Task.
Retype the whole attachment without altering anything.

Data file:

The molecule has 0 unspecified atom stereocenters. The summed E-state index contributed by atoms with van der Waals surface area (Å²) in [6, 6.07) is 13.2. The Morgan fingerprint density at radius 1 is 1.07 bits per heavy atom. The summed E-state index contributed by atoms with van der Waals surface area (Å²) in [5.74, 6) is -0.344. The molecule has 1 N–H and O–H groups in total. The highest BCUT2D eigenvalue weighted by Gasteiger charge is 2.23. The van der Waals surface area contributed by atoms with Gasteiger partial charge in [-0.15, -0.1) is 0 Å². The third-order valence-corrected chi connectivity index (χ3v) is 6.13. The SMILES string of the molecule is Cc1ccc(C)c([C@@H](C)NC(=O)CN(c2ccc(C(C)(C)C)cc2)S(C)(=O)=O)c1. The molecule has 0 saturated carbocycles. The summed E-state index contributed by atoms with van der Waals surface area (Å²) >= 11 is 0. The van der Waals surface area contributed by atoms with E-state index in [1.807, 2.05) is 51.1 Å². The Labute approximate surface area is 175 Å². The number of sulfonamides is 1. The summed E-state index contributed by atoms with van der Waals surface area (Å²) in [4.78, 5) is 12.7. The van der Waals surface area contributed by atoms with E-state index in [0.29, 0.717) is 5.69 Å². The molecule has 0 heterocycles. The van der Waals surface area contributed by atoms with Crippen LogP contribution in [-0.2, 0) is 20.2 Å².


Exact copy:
The molecule has 0 unspecified atom stereocenters. The summed E-state index contributed by atoms with van der Waals surface area (Å²) in [6, 6.07) is 13.2. The Morgan fingerprint density at radius 1 is 1.07 bits per heavy atom. The summed E-state index contributed by atoms with van der Waals surface area (Å²) in [5.74, 6) is -0.344. The molecule has 1 N–H and O–H groups in total. The highest BCUT2D eigenvalue weighted by Gasteiger charge is 2.23. The van der Waals surface area contributed by atoms with Gasteiger partial charge in [-0.15, -0.1) is 0 Å². The third-order valence-corrected chi connectivity index (χ3v) is 6.13. The SMILES string of the molecule is Cc1ccc(C)c([C@@H](C)NC(=O)CN(c2ccc(C(C)(C)C)cc2)S(C)(=O)=O)c1. The molecule has 0 saturated carbocycles. The summed E-state index contributed by atoms with van der Waals surface area (Å²) >= 11 is 0. The van der Waals surface area contributed by atoms with E-state index in [1.807, 2.05) is 51.1 Å². The Labute approximate surface area is 175 Å². The number of sulfonamides is 1. The summed E-state index contributed by atoms with van der Waals surface area (Å²) in [4.78, 5) is 12.7. The van der Waals surface area contributed by atoms with E-state index in [0.29, 0.717) is 5.69 Å². The molecule has 0 heterocycles. The van der Waals surface area contributed by atoms with Crippen LogP contribution in [-0.2, 0) is 20.2 Å².